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Gene that causes sudden death in young people identified

This may lead to a reduction of cases of sudden death in patients with the mutation.

Image: Shutterstock/nobeastsofierce

THE GENE WHICH causes sudden death in young people and athletes has been identified.

The gene, called CDH2, causes arrhythmogenic right ventricle cardiomyopathy (ARVC), and has been isolated by researchers in Canada, South Africa and Italy.

The gene is a disorder that predisposes patients to cardiac arrest and is a major cause of unexpected death. The discovery, published in Circulation: Cardiovascular Genetics, is the result of international collaboration that began 15 years ago. It is led by a South African team headed by Bongani Mayosi, a professor of cardiology at the University of Cape Town and Groote Schuur Hospital, along with researchers of the Italian Auxologico Institute of Milan and the University of Pavia.

A team of investigators from the Population Health Research Institute of McMaster University and Hamilton Health Sciences, led by Dr. Guillaume Paré, performed the genetic sequencing, as well as the bioinformatics analysis for the study.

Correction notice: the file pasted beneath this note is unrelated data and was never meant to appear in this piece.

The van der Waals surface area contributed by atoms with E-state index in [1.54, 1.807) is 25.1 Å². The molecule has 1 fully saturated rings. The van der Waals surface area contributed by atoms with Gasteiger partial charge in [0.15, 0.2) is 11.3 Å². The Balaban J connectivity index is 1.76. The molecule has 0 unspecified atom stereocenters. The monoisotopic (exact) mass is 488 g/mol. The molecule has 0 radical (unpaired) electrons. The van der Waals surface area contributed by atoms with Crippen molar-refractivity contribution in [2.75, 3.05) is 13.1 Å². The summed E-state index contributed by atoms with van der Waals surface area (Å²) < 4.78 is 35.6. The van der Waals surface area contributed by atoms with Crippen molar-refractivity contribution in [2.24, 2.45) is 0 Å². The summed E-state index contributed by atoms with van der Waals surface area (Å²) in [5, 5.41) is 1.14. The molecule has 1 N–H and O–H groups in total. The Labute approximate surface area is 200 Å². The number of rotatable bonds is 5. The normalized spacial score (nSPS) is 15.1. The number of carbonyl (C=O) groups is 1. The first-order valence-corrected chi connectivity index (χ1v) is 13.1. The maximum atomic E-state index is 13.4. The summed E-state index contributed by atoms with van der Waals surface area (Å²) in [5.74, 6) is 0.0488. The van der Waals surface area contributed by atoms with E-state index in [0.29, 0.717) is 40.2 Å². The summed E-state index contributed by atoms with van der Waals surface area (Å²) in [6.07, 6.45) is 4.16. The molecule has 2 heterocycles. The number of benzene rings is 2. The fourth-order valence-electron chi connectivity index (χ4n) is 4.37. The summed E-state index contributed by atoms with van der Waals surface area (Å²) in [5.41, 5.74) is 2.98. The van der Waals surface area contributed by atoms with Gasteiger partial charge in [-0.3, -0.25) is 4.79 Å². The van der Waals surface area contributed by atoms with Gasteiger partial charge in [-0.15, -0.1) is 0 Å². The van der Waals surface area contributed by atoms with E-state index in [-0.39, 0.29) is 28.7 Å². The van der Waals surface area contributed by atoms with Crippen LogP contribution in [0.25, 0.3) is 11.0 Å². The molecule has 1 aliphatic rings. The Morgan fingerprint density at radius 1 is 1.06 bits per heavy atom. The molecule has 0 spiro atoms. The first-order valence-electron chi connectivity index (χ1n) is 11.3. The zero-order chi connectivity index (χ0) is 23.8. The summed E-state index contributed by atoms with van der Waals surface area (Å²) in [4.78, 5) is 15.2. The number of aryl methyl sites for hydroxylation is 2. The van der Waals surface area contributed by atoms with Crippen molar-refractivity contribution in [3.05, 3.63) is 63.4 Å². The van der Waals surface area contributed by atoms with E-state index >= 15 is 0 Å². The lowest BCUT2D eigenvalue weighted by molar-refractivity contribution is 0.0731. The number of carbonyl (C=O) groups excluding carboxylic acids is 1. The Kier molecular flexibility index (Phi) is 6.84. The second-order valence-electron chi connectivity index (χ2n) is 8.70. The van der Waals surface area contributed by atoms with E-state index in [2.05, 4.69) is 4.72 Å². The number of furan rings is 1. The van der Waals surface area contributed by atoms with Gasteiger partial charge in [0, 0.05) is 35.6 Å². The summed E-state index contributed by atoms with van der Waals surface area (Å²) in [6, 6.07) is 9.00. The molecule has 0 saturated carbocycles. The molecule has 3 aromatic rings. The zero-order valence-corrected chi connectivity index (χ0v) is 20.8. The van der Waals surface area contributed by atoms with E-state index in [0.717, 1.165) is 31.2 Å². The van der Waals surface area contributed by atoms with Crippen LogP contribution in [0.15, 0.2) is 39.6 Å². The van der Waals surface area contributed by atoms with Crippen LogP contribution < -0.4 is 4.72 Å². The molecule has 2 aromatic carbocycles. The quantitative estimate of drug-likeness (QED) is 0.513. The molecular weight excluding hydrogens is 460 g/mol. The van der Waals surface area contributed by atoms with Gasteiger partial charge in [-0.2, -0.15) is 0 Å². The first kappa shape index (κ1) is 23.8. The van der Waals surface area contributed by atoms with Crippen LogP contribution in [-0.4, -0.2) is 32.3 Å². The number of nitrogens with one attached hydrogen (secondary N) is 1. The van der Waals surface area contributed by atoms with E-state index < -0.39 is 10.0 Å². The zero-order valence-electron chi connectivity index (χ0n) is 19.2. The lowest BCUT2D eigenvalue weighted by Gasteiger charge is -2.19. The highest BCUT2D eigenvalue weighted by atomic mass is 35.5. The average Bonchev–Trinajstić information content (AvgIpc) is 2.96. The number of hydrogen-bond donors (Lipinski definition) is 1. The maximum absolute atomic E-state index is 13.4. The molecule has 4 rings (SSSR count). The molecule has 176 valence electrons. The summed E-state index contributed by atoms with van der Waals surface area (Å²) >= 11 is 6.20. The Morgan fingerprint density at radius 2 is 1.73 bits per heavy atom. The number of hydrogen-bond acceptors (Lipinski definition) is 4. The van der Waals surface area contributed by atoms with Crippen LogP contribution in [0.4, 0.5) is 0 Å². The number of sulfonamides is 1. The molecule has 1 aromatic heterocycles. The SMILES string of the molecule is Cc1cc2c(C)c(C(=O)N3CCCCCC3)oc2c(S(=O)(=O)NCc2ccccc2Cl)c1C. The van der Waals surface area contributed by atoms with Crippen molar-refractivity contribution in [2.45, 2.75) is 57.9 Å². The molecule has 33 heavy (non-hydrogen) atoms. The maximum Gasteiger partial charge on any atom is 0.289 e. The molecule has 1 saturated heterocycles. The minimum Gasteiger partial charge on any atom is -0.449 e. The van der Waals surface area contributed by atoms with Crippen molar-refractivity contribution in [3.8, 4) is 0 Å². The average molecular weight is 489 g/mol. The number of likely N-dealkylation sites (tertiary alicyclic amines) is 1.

“This is important news for families who have had a young family member suffer a sudden cardiac death, for them to know a genetic cause has been identified,” said Paré.

Our team was happy to contribute to the finding that a mutation in CDH2 is the underlying culprit in a portion of these patients. This will pave the way for preventative interventions and genetic counselling.

For 20 years, Mayosi followed a South African family affected by ARVC that had experienced several cases of juvenile sudden death. Excluding all genetic causes known at the time, the Italian researchers sequenced all the coding regions of the genome in two ill members of the family.

The genetic mutation responsible for the disease in the family, CDH2, was narrowed down from more than 13,000 common genetic variants present in the two ill patients.

The researchers said identifying the gene is important because it helps to clarify the genetic mechanisms underlying ARVC, and it also makes the early detection of ARVC possible in otherwise unsuspecting people.

This may lead to a reduction of cases of sudden death in patients with the mutation, the researchers concluded.

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